I just spent 6 months without a paycheck and we are broke. We depleted all of our savings and the wonderful donations that you all have given us. To be financially cut off again is more than a hardship on my family. Unless I get a job immediately we will be financially screwed. Oh well, family and health are really more important anyway.

But its the health issue that I am really concerned about. Just being well enough to go back to work is not the same as being WELL. No longer will I, or any cancer patient, be able to fully devote time to healing their body. For me healing my body is not a passive ordeal. People who approach healing and becoming well from a stem cell transplant passively, die. That path is not for me. I have been and will continue to actively enhance and do everything in my power to heal my body. But just at that point when I will be almost Well, they yank the rug from under my (our) feet, so we never FULLY heal, since most of us will be “forced” back to work, without fully healing.

This makes no sense to me. To spend all that money to get us almost there and then place you back in a stressful situation once again, which ultimately will cause your body to become unwell and you relapse. If you look at the statistics and look at what happens to transplant patients, then the number one killer after two years is relapse. Which means the cancer comes back and kills you. Many transplant patients go through a second one, but the odds of survival are really, really low. And I’m not doing this again.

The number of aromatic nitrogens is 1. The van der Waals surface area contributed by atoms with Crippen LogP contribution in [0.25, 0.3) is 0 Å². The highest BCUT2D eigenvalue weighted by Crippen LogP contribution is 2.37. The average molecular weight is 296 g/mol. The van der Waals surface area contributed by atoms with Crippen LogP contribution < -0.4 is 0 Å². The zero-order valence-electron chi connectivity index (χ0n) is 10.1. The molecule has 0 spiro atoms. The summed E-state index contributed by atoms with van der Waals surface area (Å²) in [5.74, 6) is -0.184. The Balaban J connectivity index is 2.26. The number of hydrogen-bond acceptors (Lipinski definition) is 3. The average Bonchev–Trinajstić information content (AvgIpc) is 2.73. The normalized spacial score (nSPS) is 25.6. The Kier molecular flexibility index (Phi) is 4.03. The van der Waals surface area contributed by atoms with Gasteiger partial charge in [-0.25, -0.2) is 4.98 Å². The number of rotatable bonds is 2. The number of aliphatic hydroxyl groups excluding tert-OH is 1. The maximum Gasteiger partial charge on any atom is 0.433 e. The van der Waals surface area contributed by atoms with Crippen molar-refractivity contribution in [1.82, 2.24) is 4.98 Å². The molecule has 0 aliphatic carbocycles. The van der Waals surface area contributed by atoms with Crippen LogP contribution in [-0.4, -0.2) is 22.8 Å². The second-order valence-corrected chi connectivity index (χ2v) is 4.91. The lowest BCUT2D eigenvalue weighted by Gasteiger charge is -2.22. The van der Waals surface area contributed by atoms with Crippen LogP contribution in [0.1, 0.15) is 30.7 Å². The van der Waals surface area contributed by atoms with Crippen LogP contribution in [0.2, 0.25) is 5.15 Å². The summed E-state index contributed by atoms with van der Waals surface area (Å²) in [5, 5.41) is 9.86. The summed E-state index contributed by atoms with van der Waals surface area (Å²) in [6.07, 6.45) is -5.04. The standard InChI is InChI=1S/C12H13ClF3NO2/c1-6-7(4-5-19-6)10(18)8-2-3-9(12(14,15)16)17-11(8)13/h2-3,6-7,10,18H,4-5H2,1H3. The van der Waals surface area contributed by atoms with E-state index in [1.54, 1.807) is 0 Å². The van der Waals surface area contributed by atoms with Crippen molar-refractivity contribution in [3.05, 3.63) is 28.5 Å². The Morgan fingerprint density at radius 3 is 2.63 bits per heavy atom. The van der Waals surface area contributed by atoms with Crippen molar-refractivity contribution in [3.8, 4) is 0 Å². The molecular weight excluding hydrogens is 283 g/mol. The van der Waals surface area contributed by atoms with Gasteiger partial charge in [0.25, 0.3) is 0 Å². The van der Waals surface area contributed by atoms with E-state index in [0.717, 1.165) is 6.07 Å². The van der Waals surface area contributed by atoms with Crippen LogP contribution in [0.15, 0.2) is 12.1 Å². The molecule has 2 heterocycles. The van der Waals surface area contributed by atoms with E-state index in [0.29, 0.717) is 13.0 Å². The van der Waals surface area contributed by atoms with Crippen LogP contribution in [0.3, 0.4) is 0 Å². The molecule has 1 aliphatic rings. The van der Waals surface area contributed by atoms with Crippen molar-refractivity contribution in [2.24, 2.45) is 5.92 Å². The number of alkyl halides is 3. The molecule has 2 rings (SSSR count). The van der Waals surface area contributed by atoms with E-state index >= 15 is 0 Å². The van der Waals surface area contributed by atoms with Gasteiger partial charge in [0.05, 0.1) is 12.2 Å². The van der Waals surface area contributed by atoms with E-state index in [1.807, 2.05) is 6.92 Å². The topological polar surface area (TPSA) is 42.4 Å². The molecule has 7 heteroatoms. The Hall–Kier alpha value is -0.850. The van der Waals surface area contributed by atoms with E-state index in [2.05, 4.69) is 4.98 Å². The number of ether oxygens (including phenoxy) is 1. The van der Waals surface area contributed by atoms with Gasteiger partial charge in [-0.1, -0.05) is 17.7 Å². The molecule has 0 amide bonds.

I will have to balance what is best for my survival against what is best for my family’s well being. Losing everything financially, is not beneficial to my family. At the same time, losing me for the family is just as detrimental. Its a true Catch 22. Damned if you do, damned if you don’t. The hospitals and doctors don’t think beyond their areas. This is a societal issue and policy issue that the medical field is mostly blind to. They don’t look at the big picture, they refuse to look holistically at healthcare. They only think about their specialties and saving money (which by the way they don’t).

Do you realize once you are released from any cancer related treatment plan, you are left alone, with the only support coming from small groups of people who share their stories and what they do to help themselves. The medical establishment does nothing to help you to heal (aside from giving you pills) to fully heal and recover. That is my experience, I am very sure it is 99% accurate for 99% of cancer patients. One reason is that insurance companies won’t pay for anything. The other is once again, doctor’s don’t think holistically, at least not for cancer patients. Oddly, if you tear your ACL you go into physical therapy until you are good as new (now that is an assumption based on football, but those guys earn millions of dollars each year and college kids if they show promise in the future).

Cancer rates keep rising. The medical establishment publish all of these cures that they have done to save people in the last 20 years. Yes, we have great medical specialists who can save us temporarily, and that is it. Americans pay more than any other country in the world with all of these specialist, but our cancer rates still climb. Part of that problem is only addressing the symptoms and temporary cures, instead of preventative measures. “A penny saved is a penny earned” is a fallacy. If you pay a little to correct small problems early on, then you don’t have to pay for expensive problems in a year or two, or even if it is five to ten years down the road. What does it matter?! You are still paying for it… yes YOU.